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In an Instant—Everything Changed

In an instant—everything changed.

I was sitting in an audience filled with, "100 of the World's Most Influential Thought Leaders in Wellness," when Amber Valetta took the stage. Her first words were, "I'm coming out to you today as an addict." My hands shook and my heart was pounding so fast that I thought my friend sitting next to me could hear it. The shameless radical honesty that Amber unleashed on stage that day gave me permission to uncage my own truth:

I was addicted to my body image.

Only four months before sitting in an audience full of honorary thought leaders in wellness, I had undergone full-body liposuction as plus-size model. I felt like such a fraud. I’d built a deceptive comfort over two decades of squelching my difficult truths and emotions. I wanted to resist the urge to be as honest as Amber—deeply, radically honest—but the uncaging had already happened.

What I'd learned is that truth is like a phoenix, it will rise and resurrect no matter the circumstance.I thought to myself, "What's the worst thing that could happen if you were honest about your journey? What if you were brave enough to tell your truth? What if you believed that everyone had a similar story?"

What I understood from Amber's speech, was that truth allowed you to connect intimately with others and create a life full of deeper of meaning and purpose.  I also learned that the truth is human. And it belongs to everyone. Even the people that grew up in families that didn't practice it. As Amber finished her speech, she said, “By telling you the truth today, I get another day sober because I’m allowing you to see who I am. I’m not hiding in shame.” I turned to my notebook and scribbled, “I can tell the truth," and repeated these words under my breath until my friend next to me turned and put her hand on mine.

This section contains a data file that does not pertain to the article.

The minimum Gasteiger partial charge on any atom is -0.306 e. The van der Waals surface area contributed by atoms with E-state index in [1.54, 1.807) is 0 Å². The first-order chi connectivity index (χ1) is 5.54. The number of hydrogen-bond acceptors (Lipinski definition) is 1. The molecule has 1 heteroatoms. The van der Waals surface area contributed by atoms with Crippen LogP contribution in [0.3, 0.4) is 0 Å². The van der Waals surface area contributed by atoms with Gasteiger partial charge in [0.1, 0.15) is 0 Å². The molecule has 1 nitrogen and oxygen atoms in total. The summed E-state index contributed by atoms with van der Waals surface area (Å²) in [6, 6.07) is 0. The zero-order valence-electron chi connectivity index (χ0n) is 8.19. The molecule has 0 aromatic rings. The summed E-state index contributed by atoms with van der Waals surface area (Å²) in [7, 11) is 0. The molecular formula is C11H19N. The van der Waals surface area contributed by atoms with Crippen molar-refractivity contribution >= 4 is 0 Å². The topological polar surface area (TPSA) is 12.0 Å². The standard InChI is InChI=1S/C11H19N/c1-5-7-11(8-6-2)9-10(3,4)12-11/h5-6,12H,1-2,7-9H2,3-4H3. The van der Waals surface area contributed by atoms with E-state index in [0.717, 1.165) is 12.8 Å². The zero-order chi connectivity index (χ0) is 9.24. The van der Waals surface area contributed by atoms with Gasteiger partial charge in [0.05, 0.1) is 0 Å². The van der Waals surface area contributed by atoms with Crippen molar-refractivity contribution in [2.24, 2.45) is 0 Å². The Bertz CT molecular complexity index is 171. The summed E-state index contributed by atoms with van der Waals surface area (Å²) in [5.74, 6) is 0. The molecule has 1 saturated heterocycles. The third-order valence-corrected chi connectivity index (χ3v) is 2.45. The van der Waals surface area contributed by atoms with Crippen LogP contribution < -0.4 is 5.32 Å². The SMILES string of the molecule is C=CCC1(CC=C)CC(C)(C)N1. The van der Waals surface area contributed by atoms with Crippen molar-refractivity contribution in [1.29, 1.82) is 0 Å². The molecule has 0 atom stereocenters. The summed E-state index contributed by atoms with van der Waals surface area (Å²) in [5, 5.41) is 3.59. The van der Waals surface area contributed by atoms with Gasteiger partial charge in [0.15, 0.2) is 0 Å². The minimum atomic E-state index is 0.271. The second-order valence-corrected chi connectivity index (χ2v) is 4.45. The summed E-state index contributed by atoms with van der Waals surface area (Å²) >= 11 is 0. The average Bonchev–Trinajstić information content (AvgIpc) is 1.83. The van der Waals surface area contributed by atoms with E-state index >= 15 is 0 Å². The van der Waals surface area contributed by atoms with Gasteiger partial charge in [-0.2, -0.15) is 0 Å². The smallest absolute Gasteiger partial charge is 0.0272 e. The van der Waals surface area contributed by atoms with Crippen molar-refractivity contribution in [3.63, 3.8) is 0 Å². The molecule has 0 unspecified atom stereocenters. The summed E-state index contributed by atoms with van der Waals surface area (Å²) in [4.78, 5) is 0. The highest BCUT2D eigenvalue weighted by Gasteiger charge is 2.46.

By telling her truth so bravely, Amber gave me permission to do the same. I knew that if I shared my story, I’d be able to take back the diminishing power it had over me and embrace the person I’d long pretended to be.

This first moment of radical honesty with myself acted as a portal, a pause, and a blank page in my new chapter. I imagined being myself, finally, it t was as if a dam had opened and flooded my insides with compassion and self-acceptance.

When I liberated the truth, it liberated me.

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